So the lesson changed course. As we worked on my leg position and aids, which were partly successful some of the time, Christy told me that I was reverting to my bad habit of curling my heel upward, sticking it in the horse’s side and leaving it there.  I focused on being more deliberate with my aids.

However, I wasn’t getting the response I was seeking.  Unsure of whether or not I was eliciting a response because I guess I forgot what a correct leg yield felt like, I asked Christy watch for response while I attempted to leg yield out on a circle.   I got a big  fat nothing. We talked about it a bit and I told Christy that I wanted the horse that I started riding last May.  Mads was so light and sensitive then, and would respond instantly to any aid.  And I’ve dulled her responses.

So we started working on redeveloping a response,  We started at the walk.  Christy asked me to back up any requests I made of the horse with the whip, but advised me to treat any response – a head toss, a break to trot or canter, as good and to praise it, and to ride it.  My first opportunity came quickly as Mads ignored me when I tightened my leg against her.  I gave her a little whack with the whip and she hopped into a trot.  “That’s fine,” Christy said, as I half-halted and brought Maddie back to a walk.  We repeated this a few times, and within a few minutes, we produced a nice little leg yield down the quarter line!

Christy had us move into a trot.  I got the mare moving in a nice forward gait with good contact.  I asked for a leg yield on a 20 meter circle, and didn’t get a satisfactory response.  I gave the mare a little swat, and she propped and swished her tail – and went strongly forward. “That’s fine,” Christy called to me. “You need to get her in front of your leg!”

We continued on the circle at an energetic and connected trot.  “You have her undivided attention now,” Christy said as we breezed around her.  And she was right.  The mare had one ear back on me, and was steady in the bridle. I asked for the leg yield again, and … Maddie floated outward.  There it was!   I was thrilled.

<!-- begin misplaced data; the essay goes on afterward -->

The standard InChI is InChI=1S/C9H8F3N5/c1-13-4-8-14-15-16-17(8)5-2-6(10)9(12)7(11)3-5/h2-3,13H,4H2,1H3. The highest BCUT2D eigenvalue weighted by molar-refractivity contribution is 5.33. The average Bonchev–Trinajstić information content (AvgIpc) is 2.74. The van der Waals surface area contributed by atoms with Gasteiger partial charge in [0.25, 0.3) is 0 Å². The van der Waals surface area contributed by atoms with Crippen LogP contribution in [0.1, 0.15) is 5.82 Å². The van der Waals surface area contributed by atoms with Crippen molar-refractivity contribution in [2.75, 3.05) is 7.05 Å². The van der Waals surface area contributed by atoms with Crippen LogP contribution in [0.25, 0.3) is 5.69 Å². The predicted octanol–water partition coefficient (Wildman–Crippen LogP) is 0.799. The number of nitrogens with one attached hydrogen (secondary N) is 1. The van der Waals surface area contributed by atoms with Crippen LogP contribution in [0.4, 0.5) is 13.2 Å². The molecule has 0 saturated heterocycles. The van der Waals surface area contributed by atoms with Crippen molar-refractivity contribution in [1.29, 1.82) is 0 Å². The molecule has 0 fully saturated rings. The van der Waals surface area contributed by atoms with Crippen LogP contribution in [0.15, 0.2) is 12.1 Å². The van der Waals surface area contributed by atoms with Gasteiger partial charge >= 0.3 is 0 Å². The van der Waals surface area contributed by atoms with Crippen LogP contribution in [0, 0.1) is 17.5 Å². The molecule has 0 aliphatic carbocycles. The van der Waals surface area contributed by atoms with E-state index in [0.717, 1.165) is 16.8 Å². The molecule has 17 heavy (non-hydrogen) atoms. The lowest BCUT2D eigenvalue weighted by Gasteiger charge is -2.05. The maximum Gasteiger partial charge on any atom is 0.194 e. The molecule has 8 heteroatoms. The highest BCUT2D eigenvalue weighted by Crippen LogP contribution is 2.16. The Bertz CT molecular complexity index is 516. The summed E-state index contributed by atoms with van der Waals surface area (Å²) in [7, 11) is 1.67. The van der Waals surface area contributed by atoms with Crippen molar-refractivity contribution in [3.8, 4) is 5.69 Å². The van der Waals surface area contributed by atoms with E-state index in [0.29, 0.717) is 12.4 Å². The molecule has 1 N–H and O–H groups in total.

I went to change directions, and as we moved off in a trot, Christy asked me what I thought of the upward transition.  There was no denying it, it was pretty crappy.   We half-halted and walked, and I asked for the trot, reinforcing it with a tap of the whip.  The mare stepped off immediately.   This was better.  We tried it again, and I asked for more enthusiasm, by being a bit more emphatic with my leg aids, but not touching the whip.  She went straight forward, into contact, with no head shaking or nonsense.  “That’s good!”  said Christy, as I let the mare trot on.  “Now, how light can you make your aids, but still keep that immediate response?”

We walked, and after a minute, I closed my legs softly on the mare’s sides.  She struck off in a nice trot right on the spot.

This was a seminal lesson,and an empowering one.  I can fix my forwardness and responsiveness issues if I align my mental intent and my aids, and take care to reinforce my aids with whip or spurs if (and only if) necessary.  I was amazed at the progress we made in one short ride.  I can’t wait to get back in the saddle, and continue to hone and sharpen my aids, and Maddie’s responses.  One thing I need to remember though is to stay consistent.  To do otherwise is unfair to the horse.  I need to ride every transition crisply, encouraging and rewarding prompt response, and reinforcing my aids clearly when needed.

Go forward. NOW.

Well, I got my butt kicked tonight.  And that’s just fine – don’t get me wrong, I’m not complaining.  In my lesson tonight, Christy set out to illustrate to me the degree to which I have a lack of forward.   After we warmed up, Christy ratcheted up our trot work, tightening the screws with every turn of the arena.  It wasn’t until Maddie spooked that I got some decent, forward trot.  As I took a quick walk break, Christy pointed out to me how hard I had been working.  “I saw you kicking. I heard you clucking.  You got nothing from her, except ‘the hoof!’ ”  (which is our euphemism for a horse giving you the bird.)

Christy was right – I was working hard to get anything – bend, contact, leg yield – from the mare.  And the biggest problem was the fact that I didn’t have her moving sufficiently forward.  As a result, everything was more difficult.

Panting, we did some more trot work. Mads continued to be spooky and stupid at one end of the arena, so I put her to work, doing smaller, 12M circles and figure-8’s.  As I got after her, I could feel her back come up, and the noises from the middle of the arena took an approving tone.

“There! Nice!” said Christy.  I was remembering to use my half-halt, to balance the trot. “That’s a round horse!”

I was also using the whip.  It’s been a while since I even touched Mads with it.  Tonight, I gave her a couple good smacks when my requests for more forward were ignored.  She hopped forward, and maintained the increased pace pretty well.    But, as Christy noted, Mads has become as dull as a doorknob.   Reminding her that I have the whip, and will use it, will be necessary as we re-establish our forward gears.

Tonight’s lesson was a great illustration of how lax I’ve allowed Maddie to become.   Though we’ll probably have the next few days off due to super-frigid temperatures, I’m hoping to ride Friday, and get back to work.  It’s time to move forward!